In your dictionary, words such as "bed" are transcribed with an [e], when elsewhere I often see the same vowel rendered as [ɛ]. Also, when I listen to various vowel recordings I find that [ɛ] comes closer to the sound I make when I say "bed". Of course, I am not a native speaker of English, and it may well be my Dutch or Norwegian that is creeping in, but I was wondering as to the nature of your choice for using [e]?
This is a question quite often asked. Indeed, when I recently met the famous linguist David Stampe for the first time, he upbraided my notation system on similar grounds. Because the DRESS vowel is lax, not tense, he says, it ought to be written ɛ, not e.
You can see a brief treatment of this issue at the end of this short article.
Here is a somewhat longer analysis of the problem. I’ll do it in two parts, one today and the other tomorrow.
1. Although I usually use e for the English vowel of DRESS, there is nothing incorrect or unscientific about using ɛ instead. This is the symbol used in the Kenyon-Knott system, still in use among American dialectologists and speech people (who just call this notation “IPA”), and also for EFL in Taiwan (but as far as I know, virtually only in Taiwan). Ladefoged used it in earlier editions of his Course in Phonetics, before switching to e. Clive Upton uses it in the ODP and in his transcriptions for the OED and the Concise Oxford, though the Oxford ALD remains faithful to e. The fact that different people use different notations does not imply any difference in the sound that we symbolize.
2. An important principle of good phonetic transcription is simplicity. As Ladefoged formulates it,
A simple phonemic transcription uses the smallest possible number of different letters. [D. Abercrombie, 1964, English Phonetic Texts, London: Faber & Faber, page 19.]Since the DRESS vowel can be unambiguously written e, an English transcription with the symbol e is simpler than one with ɛ. The same applies in those languages that have just five vowels (or just five peripheral vowels), e.g. Modern Greek, Serbian, Polish, Czech, Japanese. In these languages the mid front vowel is best, and most simply, written e. Whether its quality is closer to that of cardinal 2 [e] or cardinal 3 [ɛ] is irrelevant. On the other hand, in languages that have a close-mid front vowel in contrast to an open-mid one (e.g. French, German, a Scottish accent of English), the two symbols e and ɛ must both be used; and that means ɛ for French même, German Bett, and Scottish dress.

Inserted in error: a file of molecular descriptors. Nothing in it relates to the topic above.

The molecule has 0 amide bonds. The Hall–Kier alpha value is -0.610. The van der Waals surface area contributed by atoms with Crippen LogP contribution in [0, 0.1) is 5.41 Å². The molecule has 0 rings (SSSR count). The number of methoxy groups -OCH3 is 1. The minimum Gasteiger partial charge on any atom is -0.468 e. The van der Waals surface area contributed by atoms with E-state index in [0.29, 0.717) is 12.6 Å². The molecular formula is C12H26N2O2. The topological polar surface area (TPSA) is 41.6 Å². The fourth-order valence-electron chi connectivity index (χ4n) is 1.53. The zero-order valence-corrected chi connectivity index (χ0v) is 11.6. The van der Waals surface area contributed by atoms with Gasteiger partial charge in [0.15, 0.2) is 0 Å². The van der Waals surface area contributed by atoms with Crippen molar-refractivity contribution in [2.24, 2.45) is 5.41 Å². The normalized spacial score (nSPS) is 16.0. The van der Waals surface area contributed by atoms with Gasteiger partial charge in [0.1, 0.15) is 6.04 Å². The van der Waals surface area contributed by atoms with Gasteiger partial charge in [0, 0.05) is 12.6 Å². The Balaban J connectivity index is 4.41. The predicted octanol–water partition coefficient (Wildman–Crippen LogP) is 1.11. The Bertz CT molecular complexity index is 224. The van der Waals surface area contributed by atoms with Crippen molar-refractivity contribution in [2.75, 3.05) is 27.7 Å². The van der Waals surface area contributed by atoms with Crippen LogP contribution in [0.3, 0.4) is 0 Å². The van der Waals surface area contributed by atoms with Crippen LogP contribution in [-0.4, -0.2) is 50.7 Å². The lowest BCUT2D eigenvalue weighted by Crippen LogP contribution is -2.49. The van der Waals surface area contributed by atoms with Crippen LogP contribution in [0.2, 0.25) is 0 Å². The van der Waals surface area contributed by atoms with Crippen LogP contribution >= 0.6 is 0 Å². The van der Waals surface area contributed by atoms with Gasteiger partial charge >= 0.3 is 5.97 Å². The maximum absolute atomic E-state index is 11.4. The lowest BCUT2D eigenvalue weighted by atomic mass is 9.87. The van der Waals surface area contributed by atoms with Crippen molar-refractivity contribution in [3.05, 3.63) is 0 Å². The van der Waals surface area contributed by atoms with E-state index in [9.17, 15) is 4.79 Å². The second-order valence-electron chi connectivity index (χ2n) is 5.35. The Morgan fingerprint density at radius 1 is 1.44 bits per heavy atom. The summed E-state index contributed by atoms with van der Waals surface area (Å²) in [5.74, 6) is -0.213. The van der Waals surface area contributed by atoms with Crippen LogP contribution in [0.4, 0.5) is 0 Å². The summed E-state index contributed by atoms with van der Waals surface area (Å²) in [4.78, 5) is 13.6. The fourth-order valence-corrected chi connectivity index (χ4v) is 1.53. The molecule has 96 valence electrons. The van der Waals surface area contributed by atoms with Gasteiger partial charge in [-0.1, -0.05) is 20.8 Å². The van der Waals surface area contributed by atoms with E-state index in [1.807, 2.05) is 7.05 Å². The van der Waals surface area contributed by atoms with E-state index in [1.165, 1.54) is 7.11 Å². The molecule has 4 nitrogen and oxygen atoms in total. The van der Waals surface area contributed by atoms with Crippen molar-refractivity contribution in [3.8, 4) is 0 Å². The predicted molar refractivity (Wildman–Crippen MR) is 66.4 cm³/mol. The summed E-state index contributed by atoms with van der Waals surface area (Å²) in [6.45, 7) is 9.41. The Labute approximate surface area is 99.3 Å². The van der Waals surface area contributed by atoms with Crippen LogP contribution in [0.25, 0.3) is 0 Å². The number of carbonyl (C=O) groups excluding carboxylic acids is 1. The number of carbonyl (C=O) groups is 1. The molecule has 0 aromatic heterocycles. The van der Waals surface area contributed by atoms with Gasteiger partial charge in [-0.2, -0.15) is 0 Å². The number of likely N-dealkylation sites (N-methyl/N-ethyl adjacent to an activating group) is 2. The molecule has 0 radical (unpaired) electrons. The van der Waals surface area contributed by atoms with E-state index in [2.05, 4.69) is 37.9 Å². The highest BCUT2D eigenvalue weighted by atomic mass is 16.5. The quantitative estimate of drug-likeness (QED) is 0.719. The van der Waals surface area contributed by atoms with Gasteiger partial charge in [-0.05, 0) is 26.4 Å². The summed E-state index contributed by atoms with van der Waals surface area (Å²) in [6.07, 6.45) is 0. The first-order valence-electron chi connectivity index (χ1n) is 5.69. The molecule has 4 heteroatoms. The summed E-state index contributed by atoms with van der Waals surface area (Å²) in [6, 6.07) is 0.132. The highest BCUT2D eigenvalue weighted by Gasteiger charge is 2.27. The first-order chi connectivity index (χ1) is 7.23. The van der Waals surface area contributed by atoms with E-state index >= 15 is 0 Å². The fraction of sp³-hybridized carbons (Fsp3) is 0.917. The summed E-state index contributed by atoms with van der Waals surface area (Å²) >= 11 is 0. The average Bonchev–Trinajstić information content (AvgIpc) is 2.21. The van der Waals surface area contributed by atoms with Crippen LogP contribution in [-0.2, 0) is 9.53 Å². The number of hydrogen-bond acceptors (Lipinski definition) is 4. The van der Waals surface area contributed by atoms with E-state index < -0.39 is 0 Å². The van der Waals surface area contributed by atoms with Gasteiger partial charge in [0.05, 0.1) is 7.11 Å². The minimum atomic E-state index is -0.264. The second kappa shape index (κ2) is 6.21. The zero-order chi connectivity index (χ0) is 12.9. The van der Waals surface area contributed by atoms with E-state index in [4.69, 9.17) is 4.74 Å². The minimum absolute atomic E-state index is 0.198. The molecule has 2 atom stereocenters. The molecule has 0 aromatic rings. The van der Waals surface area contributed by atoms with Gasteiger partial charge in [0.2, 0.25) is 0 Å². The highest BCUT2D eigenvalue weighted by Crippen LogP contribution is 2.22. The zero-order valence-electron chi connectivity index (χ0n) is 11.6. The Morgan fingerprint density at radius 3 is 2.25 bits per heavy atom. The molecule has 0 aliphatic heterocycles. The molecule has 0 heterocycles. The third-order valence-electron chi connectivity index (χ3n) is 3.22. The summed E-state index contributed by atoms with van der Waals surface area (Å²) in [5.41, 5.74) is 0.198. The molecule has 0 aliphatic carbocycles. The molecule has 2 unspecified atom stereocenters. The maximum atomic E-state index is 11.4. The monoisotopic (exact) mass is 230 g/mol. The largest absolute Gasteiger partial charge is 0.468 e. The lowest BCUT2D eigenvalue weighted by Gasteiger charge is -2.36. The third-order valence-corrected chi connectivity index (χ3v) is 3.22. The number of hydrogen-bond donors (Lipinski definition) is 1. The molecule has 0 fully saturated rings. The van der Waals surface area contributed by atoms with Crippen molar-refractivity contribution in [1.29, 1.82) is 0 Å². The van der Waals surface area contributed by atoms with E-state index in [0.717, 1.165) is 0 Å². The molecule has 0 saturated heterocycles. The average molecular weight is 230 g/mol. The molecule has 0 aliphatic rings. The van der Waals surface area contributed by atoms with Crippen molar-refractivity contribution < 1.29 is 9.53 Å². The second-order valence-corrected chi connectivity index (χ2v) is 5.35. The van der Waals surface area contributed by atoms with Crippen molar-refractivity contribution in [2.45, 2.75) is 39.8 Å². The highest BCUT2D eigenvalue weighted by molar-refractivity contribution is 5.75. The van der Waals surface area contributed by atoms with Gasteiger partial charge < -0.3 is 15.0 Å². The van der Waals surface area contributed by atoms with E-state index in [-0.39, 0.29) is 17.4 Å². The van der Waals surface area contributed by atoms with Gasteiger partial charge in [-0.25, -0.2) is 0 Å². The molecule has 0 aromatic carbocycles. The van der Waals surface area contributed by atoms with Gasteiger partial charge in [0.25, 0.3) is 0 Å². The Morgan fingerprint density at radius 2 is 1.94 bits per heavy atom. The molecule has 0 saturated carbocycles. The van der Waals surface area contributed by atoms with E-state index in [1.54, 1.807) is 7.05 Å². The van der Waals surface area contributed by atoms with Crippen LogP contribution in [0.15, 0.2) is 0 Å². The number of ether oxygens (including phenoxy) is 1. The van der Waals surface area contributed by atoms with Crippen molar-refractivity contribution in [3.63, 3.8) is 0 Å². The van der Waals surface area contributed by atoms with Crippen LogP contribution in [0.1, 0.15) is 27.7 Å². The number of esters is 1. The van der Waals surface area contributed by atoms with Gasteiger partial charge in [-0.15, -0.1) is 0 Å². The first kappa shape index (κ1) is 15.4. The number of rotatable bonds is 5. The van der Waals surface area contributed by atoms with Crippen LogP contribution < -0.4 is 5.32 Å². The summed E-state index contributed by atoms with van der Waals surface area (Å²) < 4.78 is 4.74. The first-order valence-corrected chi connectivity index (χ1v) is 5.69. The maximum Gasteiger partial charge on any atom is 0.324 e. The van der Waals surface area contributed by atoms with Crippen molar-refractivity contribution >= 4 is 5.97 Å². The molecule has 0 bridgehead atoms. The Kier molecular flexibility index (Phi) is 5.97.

There is not some great phoneme system in the sky from which particular languages select their phonemes, with one IPA symbol always standing for the same thing. Languages differ. We use the symbol t for the aspirated alveolar plosive of English and the unaspirated dental plosive of Russian because it is simpler to do so. We use the same symbol l for the clear alveolar lateral of German, the variably-coloured alveolar lateral of English, and the retracted post-alveolar lateral of Korean (yesterday’s blog), because it is simpler to do that than to festoon the transcription with diacritics. It is better to state such information in the conventions that accompany a phonetic transcription rather than in the transcription itself. In a language that distinguishes dental and alveolar (or postalveolar) sounds, we obviously need to symbolize their place of articulation explicitly. In a language that doesn’t, we don’t.
For points 3, 4, and 5 please wait until tomorrow.